Samsung UE55C9000 review
Samsung may be top dog in the global TV market, but it’s still rankled by the fact that it’s not truly regarded as a high-end brand. Despite critical plaudits and mass-market success, its moniker isn’t bandied around as a premiere league name. Samsung doesn’t resonate the way Ferrari or Dunhill does. But it has a plan to change all that - and that plan has a number: nine.
To change people’s perceptions, the Korean giant has decided to produce money-no-object home entertainment products in the shape of the 9 Series. The first fruit of this audacious initiative is the 9000 Series LED TVs, of which the UE55C9000 is reviewed here. It’ll be joined shortly by the 9 Series HT-C9950W 7.1 home theatre package, a gleaming confection of titanium speakers, 3D Blu-ray and digital amplification. These nines purport to embody Samsung’s finest proprietary technology and no-compromise design aesthetics.
The 55-inch UE55C9000 (also available as a 46-incher) is certainly a spectacular example of cutting edge TV design. Impossibly thin at just 7.98mm, with a slim brushed-grain bezel, this sliver of a set is unquestionably beautiful. The rear of the panel is just as eye-catching as the front, with no ugly ventilation grilles to spoil its lines and a chrome bulge which joins the screen to stand.
The stand itself is actually far more than just a pedestal. It houses the speakers (rated at 2 x 15W) which fire forward from the front rim, and also functions as a connection hub. Given how slim this stand is, a bunch of fiddly adaptors are supplied for connecting Scart, phono AV, Component, Ethernet, etc. Around the side of the stand are USB ports, for media playback or adding a Wi-Fi dongle if a wired network connection isn’t available or desired.
The feature specification is extremely good. The set has extensive multimedia playback support (JPEG, MP3, DivX, MKV and AVI), is DLNA compliant and offers access to Samsung’s fast-growing Internet@TV online portal, which now has such diversions as YouTube, BBC iPlayer, Lovefilm and assorted apps.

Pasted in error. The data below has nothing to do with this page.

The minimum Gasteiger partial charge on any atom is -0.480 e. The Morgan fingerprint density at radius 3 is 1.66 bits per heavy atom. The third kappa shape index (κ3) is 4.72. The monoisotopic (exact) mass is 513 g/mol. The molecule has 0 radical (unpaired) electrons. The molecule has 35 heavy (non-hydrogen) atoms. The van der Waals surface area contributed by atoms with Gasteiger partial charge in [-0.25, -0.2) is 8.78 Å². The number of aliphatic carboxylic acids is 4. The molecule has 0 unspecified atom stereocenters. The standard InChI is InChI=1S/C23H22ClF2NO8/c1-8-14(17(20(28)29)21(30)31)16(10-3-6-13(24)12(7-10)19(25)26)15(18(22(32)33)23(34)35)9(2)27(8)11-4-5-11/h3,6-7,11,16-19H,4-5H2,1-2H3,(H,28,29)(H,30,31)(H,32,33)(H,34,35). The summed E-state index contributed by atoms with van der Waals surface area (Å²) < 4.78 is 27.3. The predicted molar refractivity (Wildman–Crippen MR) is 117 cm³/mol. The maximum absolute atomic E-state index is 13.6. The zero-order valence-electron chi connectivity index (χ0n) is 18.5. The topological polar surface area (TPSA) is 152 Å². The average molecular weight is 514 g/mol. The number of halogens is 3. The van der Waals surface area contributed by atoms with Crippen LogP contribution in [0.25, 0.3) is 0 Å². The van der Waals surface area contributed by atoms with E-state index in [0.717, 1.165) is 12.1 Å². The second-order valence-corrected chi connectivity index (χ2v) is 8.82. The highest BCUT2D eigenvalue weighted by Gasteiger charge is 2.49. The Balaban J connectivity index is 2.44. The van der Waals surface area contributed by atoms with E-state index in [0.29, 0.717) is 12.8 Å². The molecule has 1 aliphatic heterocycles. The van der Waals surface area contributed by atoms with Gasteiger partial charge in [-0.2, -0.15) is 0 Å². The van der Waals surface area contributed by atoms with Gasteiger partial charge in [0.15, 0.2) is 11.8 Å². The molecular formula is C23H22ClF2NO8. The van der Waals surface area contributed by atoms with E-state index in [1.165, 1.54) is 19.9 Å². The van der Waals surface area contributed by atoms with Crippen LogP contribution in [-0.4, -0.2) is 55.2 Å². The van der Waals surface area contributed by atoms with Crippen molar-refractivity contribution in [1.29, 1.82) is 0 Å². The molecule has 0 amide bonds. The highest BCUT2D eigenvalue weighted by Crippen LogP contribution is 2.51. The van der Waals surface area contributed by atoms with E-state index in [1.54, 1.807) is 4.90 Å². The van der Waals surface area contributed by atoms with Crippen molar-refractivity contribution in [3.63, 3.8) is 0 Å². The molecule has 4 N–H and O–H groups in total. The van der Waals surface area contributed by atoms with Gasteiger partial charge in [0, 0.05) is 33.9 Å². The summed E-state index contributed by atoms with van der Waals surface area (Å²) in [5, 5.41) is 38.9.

Picture quality is rarely less than ravishing. The panel itself is preternaturally sharp. Still images have a ruthless clarity that’s quite mesmerising. Colour vibrancy is bold and there’s a well-like blackness to its images which creates tremendous depth. We’re not sure TV and movies are meant to zing quite as loudly as they do with this set, but for sheer eye-candy it’s difficult to beat.
The pencil-thinness of the screen has been achieved through edge-LED backlighting. Given the size of the panel, the light distribution is reassuringly even. Greyscale performance is excellent and deinterlacing is extremely good. To protect your retinas we’d advise you set brightness no higher than 45.
While all Full HD LCD screens look sharp with static or slow moving images, they lose a good deal of fine detail during movement. We’re not talking about the comet tails and image blur that used to afflict first generation LCD panels, but the subtle loss of clarity that can come from even modest amounts of motion. This panel suffers less than most in this regard.
The UE55C9000 has a variety of picture processing modes to protect motion picture resolution, including LED Motion Plus and variable high frame rates, up to 240Hz on 60Hz sources and 200Hz on 50Hz. Using a motion resolution test pattern developed by the Advanced PDP Development Centre, we noted a drop-off in sharpness at 6.5ppf (pixels per frame) from 1080 lines to between 850-950. Not too shabby.
Obviously, 3D will be a key attraction for many buyers. The screen is compatible with all current 3D formats: Full HD 3D Blu-ray, side-by-side Sky 3D and some other modes you’ll never need. We auditioned the screen with a selection of 3D Blu-ray movies (not that there are that many), Sky 3D and gaming in the shape of the Avatar Xbox 360 game.